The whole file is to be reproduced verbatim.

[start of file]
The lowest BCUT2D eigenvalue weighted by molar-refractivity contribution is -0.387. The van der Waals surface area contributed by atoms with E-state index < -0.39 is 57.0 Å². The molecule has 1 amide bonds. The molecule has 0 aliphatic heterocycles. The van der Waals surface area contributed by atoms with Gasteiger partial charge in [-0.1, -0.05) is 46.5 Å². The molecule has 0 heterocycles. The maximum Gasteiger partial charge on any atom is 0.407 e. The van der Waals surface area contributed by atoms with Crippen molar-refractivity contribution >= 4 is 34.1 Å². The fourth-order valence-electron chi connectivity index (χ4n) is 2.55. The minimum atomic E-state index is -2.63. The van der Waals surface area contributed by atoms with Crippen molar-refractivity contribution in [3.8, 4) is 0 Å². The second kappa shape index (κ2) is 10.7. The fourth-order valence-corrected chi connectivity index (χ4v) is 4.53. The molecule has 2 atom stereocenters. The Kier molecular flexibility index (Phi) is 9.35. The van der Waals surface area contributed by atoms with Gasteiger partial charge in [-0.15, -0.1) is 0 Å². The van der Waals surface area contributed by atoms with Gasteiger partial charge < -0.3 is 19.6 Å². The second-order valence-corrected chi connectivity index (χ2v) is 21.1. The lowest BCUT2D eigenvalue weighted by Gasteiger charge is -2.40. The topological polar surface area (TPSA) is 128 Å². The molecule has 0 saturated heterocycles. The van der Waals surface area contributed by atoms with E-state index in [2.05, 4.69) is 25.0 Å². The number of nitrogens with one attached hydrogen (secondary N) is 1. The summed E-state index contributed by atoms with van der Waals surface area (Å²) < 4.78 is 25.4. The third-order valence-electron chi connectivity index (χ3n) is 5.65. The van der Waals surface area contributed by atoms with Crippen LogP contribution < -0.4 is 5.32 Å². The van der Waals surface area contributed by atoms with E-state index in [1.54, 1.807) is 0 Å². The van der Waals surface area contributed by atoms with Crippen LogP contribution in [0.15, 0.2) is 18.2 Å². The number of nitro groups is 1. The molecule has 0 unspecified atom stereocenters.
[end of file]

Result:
The lowest BCUT2D eigenvalue weighted by molar-refractivity contribution is -0.387. The van der Waals surface area contributed by atoms with E-state index < -0.39 is 57.0 Å². The molecule has 1 amide bonds. The molecule has 0 aliphatic heterocycles. The van der Waals surface area contributed by atoms with Gasteiger partial charge in [-0.1, -0.05) is 46.5 Å². The molecule has 0 heterocycles. The maximum Gasteiger partial charge on any atom is 0.407 e. The van der Waals surface area contributed by atoms with Crippen molar-refractivity contribution >= 4 is 34.1 Å². The fourth-order valence-electron chi connectivity index (χ4n) is 2.55. The minimum atomic E-state index is -2.63. The van der Waals surface area contributed by atoms with Crippen molar-refractivity contribution in [3.8, 4) is 0 Å². The second kappa shape index (κ2) is 10.7. The fourth-order valence-corrected chi connectivity index (χ4v) is 4.53. The molecule has 2 atom stereocenters. The Kier molecular flexibility index (Phi) is 9.35. The van der Waals surface area contributed by atoms with Gasteiger partial charge in [-0.15, -0.1) is 0 Å². The van der Waals surface area contributed by atoms with Gasteiger partial charge < -0.3 is 19.6 Å². The second-order valence-corrected chi connectivity index (χ2v) is 21.1. The lowest BCUT2D eigenvalue weighted by Gasteiger charge is -2.40. The topological polar surface area (TPSA) is 128 Å². The molecule has 0 saturated heterocycles. The van der Waals surface area contributed by atoms with E-state index in [2.05, 4.69) is 25.0 Å². The number of nitrogens with one attached hydrogen (secondary N) is 1. The summed E-state index contributed by atoms with van der Waals surface area (Å²) < 4.78 is 25.4. The third-order valence-electron chi connectivity index (χ3n) is 5.65. The van der Waals surface area contributed by atoms with Crippen LogP contribution < -0.4 is 5.32 Å². The van der Waals surface area contributed by atoms with E-state index in [1.54, 1.807) is 0 Å². The van der Waals surface area contributed by atoms with Crippen LogP contribution in [0.15, 0.2) is 18.2 Å². The number of nitro groups is 1. The molecule has 0 unspecified atom stereocenters.